U.S. Natural Gas Proved Reserves Reach 30 Year High in 2006 Alaska and Gulf of Mexico Oil Reserves Revised Downward

November 5, 2007

COLUMBIA, SC – November 5, 2007 -U.S. natural gas proved reserves increased 3 percent in 2006, rising to over 211 trillion cubic feet, the highest level since 1976 according to estimates released today by the Energy Information Administration. Additions to reserves replaced 136 percent of the dry natural gas produced in 2006. This was the eighth year in a row that U.S. natural gas proved reserves have increased.

Texas led the nation in natural gas reserves additions in 2006 with a 9 percent increase in dry gas proved reserves due to rapid development of Barnett Shale reservoirs in the Newark East Field. Advances in horizontal drilling and hydraulic fracturing technology and relatively high natural gas prices supported this development.

U.S. crude oil proved reserves declined 4 percent in 2006. The Gulf of Mexico Federal Offshore and Alaska, two of the largest oil producing areas, respectively reported 10 and 7 percent declines in crude oil proved reserves. This was due to downward revisions and fewer new discoveries. Utah reported the largest increase in crude oil proved reserves, adding 78 million barrels (a 30 percent increase from 2005), followed by Colorado and New Mexico.

Domestic natural gas production provides about 21 percent of the total energy consumed in the United States. Natural gas production increased in 2006 due to production increases in Texas (Barnett Shale), Louisiana, and the Rocky Mountain states (Colorado, Wyoming, Utah, and Montana). Gulf of Mexico natural gas production declined the most with a 6 percent drop.

Domestic crude oil production declined 5 percent in 2006 due mostly to lower production in Alaska. Part of the decline resulted from an August 2006 shut-in of producing wells in half of the Prudhoe Bay Field for inspection and repair of corrosion in the gathering system. For the second year in a row Montana had the largest annual oil production increase of any state (6 million barrels; a 20 percentincrease) owing to continued development of the Bakken Formation in the Elm Coulee Field. This relatively new and important oil field is difficult to produce and requires cutting-edge technology for economic production.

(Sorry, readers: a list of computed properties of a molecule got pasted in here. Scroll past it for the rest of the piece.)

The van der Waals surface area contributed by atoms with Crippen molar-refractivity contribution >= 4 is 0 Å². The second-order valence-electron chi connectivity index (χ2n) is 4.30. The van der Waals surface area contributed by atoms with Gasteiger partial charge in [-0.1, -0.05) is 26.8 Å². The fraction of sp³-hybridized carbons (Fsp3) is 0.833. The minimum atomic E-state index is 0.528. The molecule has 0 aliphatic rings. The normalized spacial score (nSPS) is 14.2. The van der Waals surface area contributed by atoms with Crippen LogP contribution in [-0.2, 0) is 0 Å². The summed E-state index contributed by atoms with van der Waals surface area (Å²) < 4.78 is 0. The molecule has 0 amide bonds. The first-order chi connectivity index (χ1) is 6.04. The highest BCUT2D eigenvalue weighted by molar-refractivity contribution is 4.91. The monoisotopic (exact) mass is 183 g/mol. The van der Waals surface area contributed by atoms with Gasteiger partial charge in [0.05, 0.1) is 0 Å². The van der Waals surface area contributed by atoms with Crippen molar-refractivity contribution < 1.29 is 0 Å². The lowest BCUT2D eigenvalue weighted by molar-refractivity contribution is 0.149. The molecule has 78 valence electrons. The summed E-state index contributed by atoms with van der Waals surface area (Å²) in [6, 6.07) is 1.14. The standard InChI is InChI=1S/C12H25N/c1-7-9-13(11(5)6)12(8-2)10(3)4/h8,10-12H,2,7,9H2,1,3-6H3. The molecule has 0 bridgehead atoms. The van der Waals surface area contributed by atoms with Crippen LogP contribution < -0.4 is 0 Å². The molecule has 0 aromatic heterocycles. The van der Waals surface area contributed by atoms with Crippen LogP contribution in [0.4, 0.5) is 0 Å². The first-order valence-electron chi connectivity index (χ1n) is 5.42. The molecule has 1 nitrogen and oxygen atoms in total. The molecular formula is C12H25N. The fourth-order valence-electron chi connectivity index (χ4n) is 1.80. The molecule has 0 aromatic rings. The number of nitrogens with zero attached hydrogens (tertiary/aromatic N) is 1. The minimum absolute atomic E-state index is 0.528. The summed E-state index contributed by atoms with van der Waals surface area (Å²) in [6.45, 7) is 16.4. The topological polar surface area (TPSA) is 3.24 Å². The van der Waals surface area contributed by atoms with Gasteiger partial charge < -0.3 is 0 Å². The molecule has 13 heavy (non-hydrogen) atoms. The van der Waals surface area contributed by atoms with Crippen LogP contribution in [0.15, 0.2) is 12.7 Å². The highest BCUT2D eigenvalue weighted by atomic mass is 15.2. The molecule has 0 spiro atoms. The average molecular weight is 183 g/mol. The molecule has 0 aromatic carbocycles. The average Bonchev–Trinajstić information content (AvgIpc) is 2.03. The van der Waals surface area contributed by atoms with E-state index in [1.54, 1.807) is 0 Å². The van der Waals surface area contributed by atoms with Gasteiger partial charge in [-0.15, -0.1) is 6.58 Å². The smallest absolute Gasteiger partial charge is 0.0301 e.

Advance Summary: U.S. Crude Oil, Natural Gas, and Natural Gas Liquids Reserves 2006 Annual Report is available on the EIA Internet site at:

The report described in this press release was prepared by the Energy Information Administration, the independent statistical and analytical agency within the U.S. Department of Energy. The information contained in the report and the press release should be attributed to the Energy Information Administration and should not be construed as advocating or reflecting any policy position of the Department of Energy or any other organization.